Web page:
The Barnes & Noble Nook Color lands halfway between an e-book reader and a tablet computer -- and experts say it's a good compromise. Its main claim to fame is its 7-inch, backlit color touch screen, which testers say displays text a little more crisply and readably than the 9.7-inch Apple iPad 2 (*Est. $400 and up) , though the latest Apple tablet computer -- the new iPad (*Est. $500 and up) -- is equipped with a high-resolution Retina display that is flooring reviewers with its ability to render text. It's also not quite as easy on the eyes as the grayscale E Ink screens you'll find on the regular Barnes & Noble Nook Simple Touch (Est. $80) and Amazon Kindle (Est. $70 and up) , which aren't backlit and look more like actual paper. Of course, the Nook Color displays magazines and books in full color, which ordinary e-book readers can't do. It also plays video, including Flash video, and can stream video from Netflix.
Unlike the iPad 2, Kindle and regular Nook, the Nook Color doesn't offer 3G connectivity, let alone the 4G radio found in the new iPad, but testers say its built-in Wi-Fi provides fast book downloads and reasonably fast web browsing (testers say it doesn't work as snappily as an iPad, however). You can buy books from Barnes & Noble's two-million-book e-bookstore, and the Nook Color also reads the widely used ePub format, so you can download from public libraries and competing e-book stores.
Weight and battery life are more tablet computer than e-reader, testers say. The Nook Color weighs 15.8 ounces -- that's lighter than the near-24-ounce iPad or iPad 2, but reviewers say they still wound up propping the Nook Color against something to rest their wrists (not a problem with the 8.7-ounce Kindle). And while the Kindle can last up to a month on a single battery charge, the Nook Color is rated for only eight hours.
Although it's an Android device, the Nook Color's curated app store is limited, and reviews caution that it is not a full-fledged tablet. However, they say it does provide a very good e-book experience, making it a good choice for people who want a color reader that can also browse the web.
We found the first full tests of the Barnes & Noble Nook Color at PCMag.com, Laptop Magazine, CNET, Gizmodo.com and ConsumerReports.org. All of the reviews do a good job describing how the Nook Color fits in between black-and-white e-book readers (like the regular Nook and Amazon Kindle) and fully developed tablets (like the Apple iPad and iPad 2).
The Barnes & Noble Nook Color wins PCMag.com's Editors' Choice award. Testers like its colorful touch screen and intuitive navigation. Although it makes some compromises -- battery life is shorter than a regular e-book reader, for example -- it's "a perfectly amiable reading companion if you want to see your books in full color."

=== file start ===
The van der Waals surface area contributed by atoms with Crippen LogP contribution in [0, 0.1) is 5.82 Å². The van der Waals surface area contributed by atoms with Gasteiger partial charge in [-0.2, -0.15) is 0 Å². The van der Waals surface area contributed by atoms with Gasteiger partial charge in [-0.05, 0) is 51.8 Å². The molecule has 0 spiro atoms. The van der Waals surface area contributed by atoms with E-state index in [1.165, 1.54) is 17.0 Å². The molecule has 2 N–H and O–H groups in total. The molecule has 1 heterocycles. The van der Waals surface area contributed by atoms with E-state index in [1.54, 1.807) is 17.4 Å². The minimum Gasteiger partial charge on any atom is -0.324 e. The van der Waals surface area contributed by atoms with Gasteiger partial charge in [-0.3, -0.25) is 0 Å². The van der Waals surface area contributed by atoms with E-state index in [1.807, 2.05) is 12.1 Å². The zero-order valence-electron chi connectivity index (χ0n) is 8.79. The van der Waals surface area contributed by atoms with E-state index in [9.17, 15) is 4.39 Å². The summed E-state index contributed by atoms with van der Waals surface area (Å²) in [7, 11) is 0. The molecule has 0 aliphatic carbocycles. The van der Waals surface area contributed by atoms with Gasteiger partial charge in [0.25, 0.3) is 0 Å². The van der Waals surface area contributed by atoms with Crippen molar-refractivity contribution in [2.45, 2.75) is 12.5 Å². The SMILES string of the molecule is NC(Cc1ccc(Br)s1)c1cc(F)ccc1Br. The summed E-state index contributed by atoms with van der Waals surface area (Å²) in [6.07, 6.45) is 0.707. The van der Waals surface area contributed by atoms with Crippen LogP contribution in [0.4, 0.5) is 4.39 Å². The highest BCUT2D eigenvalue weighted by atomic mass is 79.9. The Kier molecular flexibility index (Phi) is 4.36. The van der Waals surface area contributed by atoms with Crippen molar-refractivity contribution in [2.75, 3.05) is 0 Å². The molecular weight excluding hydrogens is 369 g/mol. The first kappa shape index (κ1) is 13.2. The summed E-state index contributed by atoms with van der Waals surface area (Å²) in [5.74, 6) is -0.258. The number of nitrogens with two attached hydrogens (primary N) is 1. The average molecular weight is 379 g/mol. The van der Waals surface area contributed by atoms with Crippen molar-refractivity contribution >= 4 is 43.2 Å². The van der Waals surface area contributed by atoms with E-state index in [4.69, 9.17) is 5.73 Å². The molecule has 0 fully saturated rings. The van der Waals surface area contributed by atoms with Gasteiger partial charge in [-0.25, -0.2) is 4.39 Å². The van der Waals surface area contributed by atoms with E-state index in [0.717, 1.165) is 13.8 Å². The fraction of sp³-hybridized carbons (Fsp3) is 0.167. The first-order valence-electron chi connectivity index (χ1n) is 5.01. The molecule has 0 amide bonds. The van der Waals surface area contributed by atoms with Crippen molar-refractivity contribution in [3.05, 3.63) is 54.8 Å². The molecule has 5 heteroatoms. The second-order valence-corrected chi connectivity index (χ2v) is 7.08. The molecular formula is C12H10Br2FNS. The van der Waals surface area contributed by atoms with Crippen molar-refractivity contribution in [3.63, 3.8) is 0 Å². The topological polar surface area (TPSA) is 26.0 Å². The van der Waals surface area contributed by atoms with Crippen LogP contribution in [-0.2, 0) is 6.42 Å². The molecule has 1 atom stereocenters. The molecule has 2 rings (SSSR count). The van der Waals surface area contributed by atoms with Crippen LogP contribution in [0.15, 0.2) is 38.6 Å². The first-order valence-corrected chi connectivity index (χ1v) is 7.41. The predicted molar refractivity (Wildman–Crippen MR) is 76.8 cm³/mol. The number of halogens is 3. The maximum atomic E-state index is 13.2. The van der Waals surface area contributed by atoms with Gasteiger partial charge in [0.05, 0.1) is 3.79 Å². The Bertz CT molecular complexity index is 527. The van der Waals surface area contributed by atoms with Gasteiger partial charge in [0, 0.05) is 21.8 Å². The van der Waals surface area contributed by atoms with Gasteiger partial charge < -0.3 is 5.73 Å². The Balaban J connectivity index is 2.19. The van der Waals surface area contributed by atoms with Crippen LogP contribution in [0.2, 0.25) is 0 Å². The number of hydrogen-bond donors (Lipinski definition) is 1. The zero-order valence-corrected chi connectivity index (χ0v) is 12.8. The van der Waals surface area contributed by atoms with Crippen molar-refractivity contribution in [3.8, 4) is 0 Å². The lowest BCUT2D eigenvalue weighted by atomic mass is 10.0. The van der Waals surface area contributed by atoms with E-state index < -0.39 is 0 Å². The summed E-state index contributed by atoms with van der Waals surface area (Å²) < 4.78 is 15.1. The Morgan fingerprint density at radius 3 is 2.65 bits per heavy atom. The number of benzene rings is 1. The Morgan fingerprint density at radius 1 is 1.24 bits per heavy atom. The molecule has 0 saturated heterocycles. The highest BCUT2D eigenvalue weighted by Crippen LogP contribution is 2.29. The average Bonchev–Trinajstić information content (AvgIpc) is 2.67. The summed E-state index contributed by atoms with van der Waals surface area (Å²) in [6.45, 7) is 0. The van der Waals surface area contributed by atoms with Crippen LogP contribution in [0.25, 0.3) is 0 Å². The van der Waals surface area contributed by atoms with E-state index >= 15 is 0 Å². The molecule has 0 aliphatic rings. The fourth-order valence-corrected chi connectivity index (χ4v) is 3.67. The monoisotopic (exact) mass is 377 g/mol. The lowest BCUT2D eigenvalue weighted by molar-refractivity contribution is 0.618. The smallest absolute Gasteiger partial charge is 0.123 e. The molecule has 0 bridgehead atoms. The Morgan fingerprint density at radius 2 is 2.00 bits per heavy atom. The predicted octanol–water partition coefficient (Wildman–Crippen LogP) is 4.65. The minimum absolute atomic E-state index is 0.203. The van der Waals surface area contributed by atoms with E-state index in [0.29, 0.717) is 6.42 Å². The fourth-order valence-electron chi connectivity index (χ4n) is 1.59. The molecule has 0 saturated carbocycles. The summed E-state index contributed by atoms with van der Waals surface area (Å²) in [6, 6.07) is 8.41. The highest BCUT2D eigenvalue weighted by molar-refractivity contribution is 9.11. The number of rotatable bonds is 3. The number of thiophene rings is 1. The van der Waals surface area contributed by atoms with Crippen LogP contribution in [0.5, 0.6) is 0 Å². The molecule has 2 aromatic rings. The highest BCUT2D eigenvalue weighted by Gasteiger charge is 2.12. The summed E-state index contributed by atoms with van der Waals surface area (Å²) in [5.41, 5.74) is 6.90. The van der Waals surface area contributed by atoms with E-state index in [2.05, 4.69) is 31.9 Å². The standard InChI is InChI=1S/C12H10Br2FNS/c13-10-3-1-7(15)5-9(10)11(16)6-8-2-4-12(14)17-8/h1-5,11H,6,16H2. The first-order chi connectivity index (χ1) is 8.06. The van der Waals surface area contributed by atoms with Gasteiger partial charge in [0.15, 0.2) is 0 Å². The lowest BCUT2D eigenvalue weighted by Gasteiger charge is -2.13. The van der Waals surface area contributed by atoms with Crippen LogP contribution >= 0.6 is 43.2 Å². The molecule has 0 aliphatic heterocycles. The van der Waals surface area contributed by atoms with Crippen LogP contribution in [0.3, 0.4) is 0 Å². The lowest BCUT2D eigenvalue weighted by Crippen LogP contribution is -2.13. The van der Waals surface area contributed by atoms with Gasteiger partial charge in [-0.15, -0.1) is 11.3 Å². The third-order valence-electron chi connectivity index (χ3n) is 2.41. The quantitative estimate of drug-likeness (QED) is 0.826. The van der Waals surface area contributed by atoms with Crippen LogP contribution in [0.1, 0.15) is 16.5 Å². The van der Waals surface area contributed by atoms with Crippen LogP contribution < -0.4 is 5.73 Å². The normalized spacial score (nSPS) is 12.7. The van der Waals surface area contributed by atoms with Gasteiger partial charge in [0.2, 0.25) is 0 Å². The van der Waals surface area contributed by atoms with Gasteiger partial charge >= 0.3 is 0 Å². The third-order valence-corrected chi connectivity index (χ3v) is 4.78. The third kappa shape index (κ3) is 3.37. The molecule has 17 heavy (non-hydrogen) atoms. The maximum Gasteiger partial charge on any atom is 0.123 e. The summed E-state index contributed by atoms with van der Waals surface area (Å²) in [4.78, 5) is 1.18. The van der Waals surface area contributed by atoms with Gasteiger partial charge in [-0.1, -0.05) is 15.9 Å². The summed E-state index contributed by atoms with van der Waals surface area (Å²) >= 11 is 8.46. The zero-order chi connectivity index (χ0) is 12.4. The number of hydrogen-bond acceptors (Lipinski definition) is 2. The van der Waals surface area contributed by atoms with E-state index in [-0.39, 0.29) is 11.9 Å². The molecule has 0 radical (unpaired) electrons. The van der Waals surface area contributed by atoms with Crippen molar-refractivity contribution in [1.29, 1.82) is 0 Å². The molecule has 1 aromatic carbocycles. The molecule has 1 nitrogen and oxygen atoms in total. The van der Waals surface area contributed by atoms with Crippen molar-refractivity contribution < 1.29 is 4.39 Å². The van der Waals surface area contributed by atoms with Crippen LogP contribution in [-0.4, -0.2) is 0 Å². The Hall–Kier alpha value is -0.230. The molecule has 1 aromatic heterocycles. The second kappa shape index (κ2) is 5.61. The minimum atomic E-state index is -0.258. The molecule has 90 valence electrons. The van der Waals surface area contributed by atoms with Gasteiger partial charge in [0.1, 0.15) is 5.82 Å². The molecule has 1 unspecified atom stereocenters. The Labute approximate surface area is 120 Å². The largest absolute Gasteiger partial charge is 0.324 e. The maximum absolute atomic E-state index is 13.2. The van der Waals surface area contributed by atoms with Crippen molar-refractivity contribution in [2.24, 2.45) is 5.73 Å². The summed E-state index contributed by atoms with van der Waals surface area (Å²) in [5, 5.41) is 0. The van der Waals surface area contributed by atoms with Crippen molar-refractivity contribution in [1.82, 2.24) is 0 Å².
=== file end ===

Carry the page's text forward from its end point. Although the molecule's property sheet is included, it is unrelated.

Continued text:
Review: Barnes & Noble Nook Color, Dan Costa and David Pierce, Nov. 16, 2010
2. Laptop Magazine
The Barnes & Noble Nook Color is a great color e-reader with a beautiful, easy-to-use touch screen and nice extras like web browsing, K. T. Bradford concludes after a full test. It's not a full-fledged tablet like the iPad, but it also costs a lot less, making it a good choice for buyers who want to focus on reading.
Review: Barnes and Noble Nook Color Review, K. T. Bradford, Nov. 16, 2010
With its "capable color touchscreen," useful extras and low price, the Barnes & Noble Nook Color earns a spot on CNET's list of the best e-book readers. Like other reviewers, David Carnoy dings the Nook Color for its low battery life and dearth of apps in this full review. It's worth noting that a later update added a curated app store for the device.
Review: Barnes & Noble Nook Color, David Carnoy, Oct. 3, 2011
More "a very fancy e-book reader" than a stripped-down tablet, the Barnes & Noble Nook Color still impresses tester Matt Buchanan. It has its flaws -- slow reactions, a limited web browser and a slightly heavy body -- but it does more than a normal E Ink reader.
Review: Barnes & Noble Nook Color Review: A Screen Caught Between Two Worlds, Matt Buchanan, Nov. 16, 2010
5. PC World
Reviewer Melissa J. Perenson touches on almost every aspect of the Barnes & Noble Nook Color in this exhaustive review, which is much longer than the ones typically found in PC World. Overall, she finds a lot to like, especially the availability of periodicals and kids' books, but she doesn't appreciate the proprietary MicroUSB charging port and wishes that the LED display had more pixels-per-inch to improve clarity to iPhone 4 levels.
Review: Barnes & Noble Nook Color, Nov. 16, 2010
ConsumerReports.org tests a number of e-book readers from multiple brands, including the Barnes & Noble Nook Color. A number of factors are rated, including readability, versatility, responsiveness, page turn, navigation and file support.
Review: E-book Readers, Editors of ConsumerReports.org